As reported cases of domestic violence increase, we talk to Refuge, the first charity to offer a safe house to abused women and their children


When did Refuge start?

Refuge opened the world’s first safe house for women and children escaping domestic violence in Chiswick, West London, in 1971. Women and children flocked there because, for the first time, someone was saying it was wrong to beat your partner. Back then, domestic violence was seen as a ‘private matter’, to be dealt with ‘behind closed doors’. Society turned a blind eye. Since 1971, Refuge has grown to become the country’s largest single provider of specialist domestic and gender-based violence services. Now they support almost 5,000 women and children on any given day.

What is classed as domestic violence?

Domestic violence is the systematic pattern of behaviour on the part of the abuser designed to control his partner. The abuse can be physical, emotional, psychological, financial or sexual. Anyone forced to alter their behaviour because they are frightened of their partner’s reaction is being abused. It can begin at any stage of the relationship. Domestic violence is rarely a one-off. Incidents generally become more frequent and severe over time. Domestic violence can happen to anyone, regardless of age, social background, gender, religion, sexuality or ethnicity. Whilst domestic violence happens in all relationships, statistics show the vast majority of incidents are carried out by men and experienced by women.

How widespread is domestic abuse?

According to the Office for National Statistics, one woman in four experiences domestic violence in her lifetime, two women are killed each week by a current or former partner in England and Wales, and in the year ending March 2016, 1.2 million women reported experiences of domestic abuse in England and Wales. Whilst this number is shocking, we also know it is grossly underestimated. The cap on the number of violent crimes published, set at five per victim, means that even if a woman experienced 100 incidents of domestic violence, only five would make it into the official data. Thanks to research by Professor Sylvia Walby, Professor of Sociology at Lancaster University, we know that were the cap to be removed, the number of incidents of domestic violence would increase by approximately 70 per cent.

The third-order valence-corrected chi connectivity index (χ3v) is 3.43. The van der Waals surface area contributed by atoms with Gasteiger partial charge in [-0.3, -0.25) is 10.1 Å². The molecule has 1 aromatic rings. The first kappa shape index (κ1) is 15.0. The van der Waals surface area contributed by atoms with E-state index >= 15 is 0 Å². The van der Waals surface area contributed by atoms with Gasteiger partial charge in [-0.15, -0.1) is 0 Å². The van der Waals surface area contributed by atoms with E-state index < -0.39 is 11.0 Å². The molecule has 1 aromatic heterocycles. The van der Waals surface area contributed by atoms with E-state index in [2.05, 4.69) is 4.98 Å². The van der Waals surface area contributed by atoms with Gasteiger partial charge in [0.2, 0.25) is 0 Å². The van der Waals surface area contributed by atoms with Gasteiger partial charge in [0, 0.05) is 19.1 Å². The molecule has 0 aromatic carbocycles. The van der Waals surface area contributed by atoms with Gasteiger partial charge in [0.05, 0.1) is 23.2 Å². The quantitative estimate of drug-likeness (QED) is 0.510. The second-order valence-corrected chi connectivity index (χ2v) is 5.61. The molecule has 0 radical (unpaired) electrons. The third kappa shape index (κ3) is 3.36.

What other forms of abuse do you help with? Refuge offers specialist support to women and children who 98


may be experiencing a variety of forms of gender-based violence including domestic violence; rape and sexual abuse; forced marriage; so-called ‘honour’-based violence; human trafficking and modern slavery; prostitution; and female genital mutilation (FGM). If you are experiencing abuse it’s important to remember it is not your fault and you are not alone.

Have the numbers of women seeking help increased over the years?

Day to day, year to year Refuge’s services are at capacity; the demand far outstrips supply. Statistics show that calls to the police have increased – a year ago the police received a domestic violence call every 60 seconds; the police now report receiving a call every 30 seconds. That said, there is no evidence to say that the incidence of domestic violence is increasing – it is as prevalent and pervasive in today’s society as it has ever been. However, the increase in calls to the police might be related to the fact that the police are running more campaigns which encourage women to reach out and access support.

Do men contact you for help, too?

They do. Our professional staff are highly trained to work with everyone experiencing domestic abuse, including men. No-one deserves to be abused by the person they love. Everyone has the right to be respected and live in safety.

What happens when someone contacts you? What help can you give them?

We run a range of specialist services to help survivors access safety and rebuild their lives. We understand each person’s circumstances and needs are different and that survivors need different services at different times. Our expert staff work closely, and confidentially, with every individual to develop a bespoke support plan. If a woman is not sure what service she wants or needs, Refuge will support her to explore her options.

Which areas do you cover?

Refuge runs services across different pockets of the country; we currently operate across 53 local authority boroughs. The 24hour National Domestic Violence Helpline, which Refuge runs in partnership with Women’s Aid, operates across the country. Locally, we operate five refuges in East Sussex, in the districts of Eastbourne, Hastings, Lewes, Rother and Wealden. www.refuge.org.uk KUDOS JANUARY/FEBRUARY 2018